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Cancer Moonshot: HPV Vaccine Trial and Accelerated Cervical Cancer Control

Cancer Moonshot graphic

As part of the Cancer Moonshot initiative to Expand Use of Proven Cancer Prevention and Early Detection Strategies, DCEG investigators in the Infections and Immunoepidemiology Branch (IIB) and the Clinical Epidemiology Unit, Clinical Genetics Branch, have launched major projects to reduce HPV-associated cervical cancer through primary and secondary prevention methods: vaccination, screening, and management.

Primary Prevention of Cervical Cancer Through Human Papillomavirus (HPV) Vaccination: The HPV Vaccine Trials

The HPV vaccines, co-invented by NCI researchers, has been proven safe and effective and in use for the past 16 years. Despite availability, uptake in the United States and elsewhere is unacceptably insufficient. DCEG researchers discovered that one dose might provide adequate protection through the original NCI Costa Rica HPV Vaccine Trial (CVT).  

Wide-spread adoption of a single-dose HPV vaccine schedule would facilitate dramatic increases to global uptake. New studies were needed to provide actionable evidence required to change vaccine policy.

NCI and Costa Rica investigators launched the ESCUDDO (“Estudio de Comparacion de Una y Dos Dosis de Vacunas Contra el Virus de Papiloma Humano (VPH)”) trial, a Cancer Moonshot priority, aimed at determining the efficacy and immunogenicity of a single dose of the vaccine compared with the recommended multiple doses in young girls. ESCUDDO is a scientific evaluation of one or two doses of the bivalent or nonavalent vaccine against HPV. Findings from the trial will provide the definitive evidence of non-inferiority of one dose compared to two doses, the global gold standard in young girls. Positive results from the trial will provide actionable evidence needed to update current HPV vaccine policy both domestically and globally.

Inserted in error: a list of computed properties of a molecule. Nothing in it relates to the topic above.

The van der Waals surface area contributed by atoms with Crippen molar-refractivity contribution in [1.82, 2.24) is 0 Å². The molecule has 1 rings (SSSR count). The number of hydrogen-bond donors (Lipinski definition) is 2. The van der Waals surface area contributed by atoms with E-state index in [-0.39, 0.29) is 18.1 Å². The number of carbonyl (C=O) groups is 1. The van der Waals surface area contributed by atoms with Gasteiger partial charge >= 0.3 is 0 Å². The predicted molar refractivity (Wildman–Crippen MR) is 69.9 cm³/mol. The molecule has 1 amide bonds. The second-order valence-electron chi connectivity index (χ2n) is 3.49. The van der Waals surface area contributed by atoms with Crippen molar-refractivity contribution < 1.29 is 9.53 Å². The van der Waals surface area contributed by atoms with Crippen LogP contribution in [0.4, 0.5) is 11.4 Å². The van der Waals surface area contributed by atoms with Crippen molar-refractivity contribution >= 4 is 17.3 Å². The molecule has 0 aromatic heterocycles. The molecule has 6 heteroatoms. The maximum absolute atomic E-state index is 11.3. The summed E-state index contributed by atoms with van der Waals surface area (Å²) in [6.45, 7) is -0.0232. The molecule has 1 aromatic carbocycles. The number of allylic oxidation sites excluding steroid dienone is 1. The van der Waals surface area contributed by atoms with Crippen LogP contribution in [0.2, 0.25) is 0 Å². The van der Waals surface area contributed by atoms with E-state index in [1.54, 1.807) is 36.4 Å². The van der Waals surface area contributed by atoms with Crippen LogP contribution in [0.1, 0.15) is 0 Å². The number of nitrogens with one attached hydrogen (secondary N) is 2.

ESCUDDO is complemented by two new trials also conducted by NCI and Costa Rica investigators, PRIMAVERA and PRISMA. PRIMAVERA is an immunobridging trial comparing the antibody levels elicited by one dose of bivalent HPV vaccine in girls to three doses of quadrivalent vaccine in women, the population where HPV vaccine efficacy was originally demonstrated. Immunobridging trials enable the inference of efficacy in populations where it is currently not possible to evaluate, such as young girls. Results from this study design have been used previously by regulatory bodies to modify indications for use of the HPV vaccine. The PRISMA Trial seeks to determine if one dose of HPV vaccine is sufficient to reduce the risk of HPV infection in young adult women, compared to a non-HPV vaccine. If positive, the trial would pave the way for vaccination of large numbers of young adult women and accelerate the timeline for cervical cancer control, averting potentially millions of projected HPV-related cervical cancers.

Research continues in the CVT to document durability of single- and multiple-dose HPV vaccine regimens. This unique opportunity is possible thanks to the collaboration with Costa Rica and continued support of the NCI Intramural Research Program.